Deuteronomy 31:1
And Moses went and spoke these words to all Israel.
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(1) And Moses went and spake.—The expression is unusual. Possibly it means “went on to speak.” The Palestine Targum has, “He went into the house of instruction and spake.” The LXX. have apparently preserved a different reading, and say, “And Moses made an end of speaking these words” (like Deuteronomy 32:45), as if the Hebrew were vay’cal instead of vay-yelek. A transposition of two letters would make all the difference.

(2) I am an hundred and twenty years old this day; I can no more go out and come in.—The description of Moses’ death in Deuteronomy 34:7, says, “his eye was not dim, nor his natural force abated.” Yet he may have felt within himself that his work was done. “I have no longer authority, for the authority is taken from me and given into the hand of Joshua” is one interpretation. And it suits with what follows. “The Lord hath said unto me, Thou shalt not go over this Jordan.”

(3) The Lord thy God, he will go over before thee . . . Joshua, he shall go over before thee.—Can it be accidental that Jehovah and Joshua are spoken of in exactly the same language, and that there is no distinguishing conjunction between them, the “and” of the English Version being supplied? “Jehovah, He is going over; Joshua, he is going over.” Verbally, the two are as much identified as “The God who fed me all my life long unto this day, the Angel that redeemed me from all evil” (Genesis 48:15-16). The prophetical truth of this identification is too remarkable to be missed.

(4) As he did to Sihon and to Og.—The value of these two conquests, before Israel passed the Jordan, was inestimable, as an encouragement to them to persevere.

(5) According unto all the commandments.—The Hebrew word for “commandments” is in the singular, Mitzvah, the principle of action.

(6) Be strong and of a good courage, fear not, nor be afraid.—Here this is addressed to the people in the plural number. The same thing is said to Joshua in the next verse.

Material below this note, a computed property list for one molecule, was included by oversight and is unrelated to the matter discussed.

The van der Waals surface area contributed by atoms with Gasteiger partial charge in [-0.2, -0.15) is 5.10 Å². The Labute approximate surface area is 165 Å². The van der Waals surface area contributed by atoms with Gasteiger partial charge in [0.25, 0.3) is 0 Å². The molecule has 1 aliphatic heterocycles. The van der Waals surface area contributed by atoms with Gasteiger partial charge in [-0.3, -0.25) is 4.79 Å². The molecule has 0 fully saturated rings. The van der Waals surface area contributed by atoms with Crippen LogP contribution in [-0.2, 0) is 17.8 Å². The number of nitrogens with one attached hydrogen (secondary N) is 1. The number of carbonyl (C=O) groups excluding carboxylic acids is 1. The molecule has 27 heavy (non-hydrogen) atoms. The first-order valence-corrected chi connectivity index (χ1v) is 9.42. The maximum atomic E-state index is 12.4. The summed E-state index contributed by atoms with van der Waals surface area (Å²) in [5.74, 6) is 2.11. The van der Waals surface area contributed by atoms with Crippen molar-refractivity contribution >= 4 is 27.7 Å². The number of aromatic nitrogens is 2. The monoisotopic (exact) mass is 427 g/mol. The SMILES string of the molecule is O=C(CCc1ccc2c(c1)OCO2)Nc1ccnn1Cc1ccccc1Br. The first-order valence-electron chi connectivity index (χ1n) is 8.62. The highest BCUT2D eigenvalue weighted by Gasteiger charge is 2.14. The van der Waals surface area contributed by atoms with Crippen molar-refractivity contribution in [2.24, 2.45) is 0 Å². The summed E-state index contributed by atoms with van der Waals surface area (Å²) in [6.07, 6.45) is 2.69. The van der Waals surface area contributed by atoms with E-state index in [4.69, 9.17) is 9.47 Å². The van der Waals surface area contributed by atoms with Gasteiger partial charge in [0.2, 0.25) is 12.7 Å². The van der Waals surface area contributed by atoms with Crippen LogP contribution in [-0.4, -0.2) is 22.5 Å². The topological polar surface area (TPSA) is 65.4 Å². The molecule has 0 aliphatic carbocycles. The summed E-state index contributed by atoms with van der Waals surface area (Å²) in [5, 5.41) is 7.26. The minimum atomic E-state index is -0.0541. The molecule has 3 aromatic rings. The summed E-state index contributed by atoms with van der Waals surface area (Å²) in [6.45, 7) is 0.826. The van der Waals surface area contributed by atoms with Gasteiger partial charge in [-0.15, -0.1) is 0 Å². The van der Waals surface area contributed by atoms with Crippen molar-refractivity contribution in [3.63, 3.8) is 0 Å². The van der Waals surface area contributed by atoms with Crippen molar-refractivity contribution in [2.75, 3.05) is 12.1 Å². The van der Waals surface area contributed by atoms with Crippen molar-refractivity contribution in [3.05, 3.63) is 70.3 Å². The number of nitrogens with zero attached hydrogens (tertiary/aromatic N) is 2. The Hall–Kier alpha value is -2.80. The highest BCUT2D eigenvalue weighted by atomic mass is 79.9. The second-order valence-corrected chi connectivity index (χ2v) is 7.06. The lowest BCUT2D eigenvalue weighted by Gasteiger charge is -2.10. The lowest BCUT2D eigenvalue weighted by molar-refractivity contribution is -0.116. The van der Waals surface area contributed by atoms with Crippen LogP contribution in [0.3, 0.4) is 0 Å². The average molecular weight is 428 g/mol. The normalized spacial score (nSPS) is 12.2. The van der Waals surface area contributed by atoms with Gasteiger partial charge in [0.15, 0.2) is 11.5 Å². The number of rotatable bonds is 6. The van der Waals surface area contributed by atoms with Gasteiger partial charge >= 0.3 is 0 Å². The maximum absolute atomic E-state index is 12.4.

(7, 8) And Moses called unto Joshua.—In these words Moses formally delivers the charge of the people to Joshua, to lead them over Jordan.

He will not fail thee, neither forsake thee.—Repeated by Jehovah Himself (Joshua 1:5). “Will not let thee go” is the exact meaning of “fail” here. Comp. Deuteronomy 9:14, “let me alone.”

Deuteronomy 31:1-2. Went and spake — Continued to speak, a usual Hebrew phrase. Go out and come in — Perform the office of a leader or governor, because my death approaches.31:1-8 Moses assures Israel of the constant presence of God with them. This is applied by the apostle to all God's spiritual Israel, to encourage their faith and hope; unto us is this gospel preached, as well as unto them; he will never fail thee, nor forsake thee, Heb 13:5. Moses commends Joshua to them for a leader; one whose wisdom, and courage, and affection they had long known; one whom God had appointed to be their leader; and therefore would own and bless. Joshua is well pleased to be admonished by Moses to be strong and of good courage. Those shall speed well, who have God with them; therefore they ought to be of good courage. Through God let us do valiantly, for through him we shall do victoriously; if we resist the devil, he will flee from us.That thou mayest love the Lord - Compare Deuteronomy 6:5. Love stands first as the essential and only source of obedience.

He is thy life - Or, "that" (i. e., "to love the Lord") "is thy life;" i. e., the condition of thy life and of its prolongation in the promised land. Compare Deuteronomy 4:40; Deuteronomy 32:47.


De 31:1-8. Moses Encourages the People and Joshua.